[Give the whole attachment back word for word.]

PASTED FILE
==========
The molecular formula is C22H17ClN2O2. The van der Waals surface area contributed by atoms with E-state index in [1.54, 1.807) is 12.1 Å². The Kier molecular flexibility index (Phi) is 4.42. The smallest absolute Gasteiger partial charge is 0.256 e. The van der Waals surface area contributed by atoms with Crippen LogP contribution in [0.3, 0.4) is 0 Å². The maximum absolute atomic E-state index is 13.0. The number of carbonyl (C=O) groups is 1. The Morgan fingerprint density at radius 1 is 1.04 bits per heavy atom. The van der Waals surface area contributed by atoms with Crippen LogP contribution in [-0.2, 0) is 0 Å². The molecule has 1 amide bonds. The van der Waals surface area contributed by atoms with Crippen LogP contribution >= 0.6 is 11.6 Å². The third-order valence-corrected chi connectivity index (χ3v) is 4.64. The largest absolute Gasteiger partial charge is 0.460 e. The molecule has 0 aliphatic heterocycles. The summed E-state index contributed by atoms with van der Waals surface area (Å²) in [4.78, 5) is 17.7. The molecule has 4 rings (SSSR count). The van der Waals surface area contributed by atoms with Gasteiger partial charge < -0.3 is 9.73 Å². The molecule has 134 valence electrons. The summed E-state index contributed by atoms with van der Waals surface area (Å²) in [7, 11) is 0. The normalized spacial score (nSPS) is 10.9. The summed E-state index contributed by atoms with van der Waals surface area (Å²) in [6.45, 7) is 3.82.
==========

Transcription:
The molecular formula is C22H17ClN2O2. The van der Waals surface area contributed by atoms with E-state index in [1.54, 1.807) is 12.1 Å². The Kier molecular flexibility index (Phi) is 4.42. The smallest absolute Gasteiger partial charge is 0.256 e. The van der Waals surface area contributed by atoms with Crippen LogP contribution in [0.3, 0.4) is 0 Å². The maximum absolute atomic E-state index is 13.0. The number of carbonyl (C=O) groups is 1. The Morgan fingerprint density at radius 1 is 1.04 bits per heavy atom. The van der Waals surface area contributed by atoms with Crippen LogP contribution in [-0.2, 0) is 0 Å². The molecule has 1 amide bonds. The van der Waals surface area contributed by atoms with Crippen LogP contribution >= 0.6 is 11.6 Å². The third-order valence-corrected chi connectivity index (χ3v) is 4.64. The largest absolute Gasteiger partial charge is 0.460 e. The molecule has 0 aliphatic heterocycles. The summed E-state index contributed by atoms with van der Waals surface area (Å²) in [4.78, 5) is 17.7. The molecule has 4 rings (SSSR count). The van der Waals surface area contributed by atoms with Gasteiger partial charge < -0.3 is 9.73 Å². The molecule has 134 valence electrons. The summed E-state index contributed by atoms with van der Waals surface area (Å²) in [7, 11) is 0. The normalized spacial score (nSPS) is 10.9. The summed E-state index contributed by atoms with van der Waals surface area (Å²) in [6.45, 7) is 3.82.